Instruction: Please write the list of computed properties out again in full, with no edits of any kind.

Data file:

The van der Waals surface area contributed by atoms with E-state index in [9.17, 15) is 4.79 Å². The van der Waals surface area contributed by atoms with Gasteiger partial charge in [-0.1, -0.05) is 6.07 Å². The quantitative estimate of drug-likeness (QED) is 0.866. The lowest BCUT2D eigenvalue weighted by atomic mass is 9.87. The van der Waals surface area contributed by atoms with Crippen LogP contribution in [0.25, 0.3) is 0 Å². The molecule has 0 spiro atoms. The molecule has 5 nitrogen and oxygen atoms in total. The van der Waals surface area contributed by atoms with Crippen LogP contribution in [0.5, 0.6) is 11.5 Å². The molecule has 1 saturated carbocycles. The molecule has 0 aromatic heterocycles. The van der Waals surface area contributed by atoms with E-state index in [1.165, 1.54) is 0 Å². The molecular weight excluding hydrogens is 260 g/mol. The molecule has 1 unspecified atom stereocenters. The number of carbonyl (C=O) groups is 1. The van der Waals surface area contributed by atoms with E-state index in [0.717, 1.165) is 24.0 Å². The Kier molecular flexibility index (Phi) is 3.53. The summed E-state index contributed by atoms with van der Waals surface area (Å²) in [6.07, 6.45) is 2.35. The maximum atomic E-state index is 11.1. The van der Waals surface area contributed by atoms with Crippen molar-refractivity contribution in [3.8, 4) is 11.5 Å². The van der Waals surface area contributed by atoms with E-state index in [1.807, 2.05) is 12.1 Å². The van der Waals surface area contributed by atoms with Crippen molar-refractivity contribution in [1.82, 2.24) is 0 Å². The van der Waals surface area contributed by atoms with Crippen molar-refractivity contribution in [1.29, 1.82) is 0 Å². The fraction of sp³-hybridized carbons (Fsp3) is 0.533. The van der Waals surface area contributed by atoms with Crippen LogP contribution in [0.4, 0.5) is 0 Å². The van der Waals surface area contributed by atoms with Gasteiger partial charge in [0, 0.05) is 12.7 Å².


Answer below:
The van der Waals surface area contributed by atoms with E-state index in [9.17, 15) is 4.79 Å². The van der Waals surface area contributed by atoms with Gasteiger partial charge in [-0.1, -0.05) is 6.07 Å². The quantitative estimate of drug-likeness (QED) is 0.866. The lowest BCUT2D eigenvalue weighted by atomic mass is 9.87. The van der Waals surface area contributed by atoms with Crippen LogP contribution in [0.25, 0.3) is 0 Å². The molecule has 0 spiro atoms. The molecule has 5 nitrogen and oxygen atoms in total. The van der Waals surface area contributed by atoms with Crippen LogP contribution in [0.5, 0.6) is 11.5 Å². The molecule has 1 saturated carbocycles. The molecule has 0 aromatic heterocycles. The van der Waals surface area contributed by atoms with E-state index in [1.165, 1.54) is 0 Å². The molecular weight excluding hydrogens is 260 g/mol. The molecule has 1 unspecified atom stereocenters. The number of carbonyl (C=O) groups is 1. The van der Waals surface area contributed by atoms with E-state index in [0.717, 1.165) is 24.0 Å². The Kier molecular flexibility index (Phi) is 3.53. The summed E-state index contributed by atoms with van der Waals surface area (Å²) in [6.07, 6.45) is 2.35. The maximum atomic E-state index is 11.1. The van der Waals surface area contributed by atoms with Crippen molar-refractivity contribution in [3.8, 4) is 11.5 Å². The van der Waals surface area contributed by atoms with E-state index in [1.807, 2.05) is 12.1 Å². The van der Waals surface area contributed by atoms with Crippen molar-refractivity contribution in [1.82, 2.24) is 0 Å². The van der Waals surface area contributed by atoms with Crippen molar-refractivity contribution in [1.29, 1.82) is 0 Å². The fraction of sp³-hybridized carbons (Fsp3) is 0.533. The van der Waals surface area contributed by atoms with Crippen LogP contribution in [0.4, 0.5) is 0 Å². The van der Waals surface area contributed by atoms with Gasteiger partial charge in [0, 0.05) is 12.7 Å².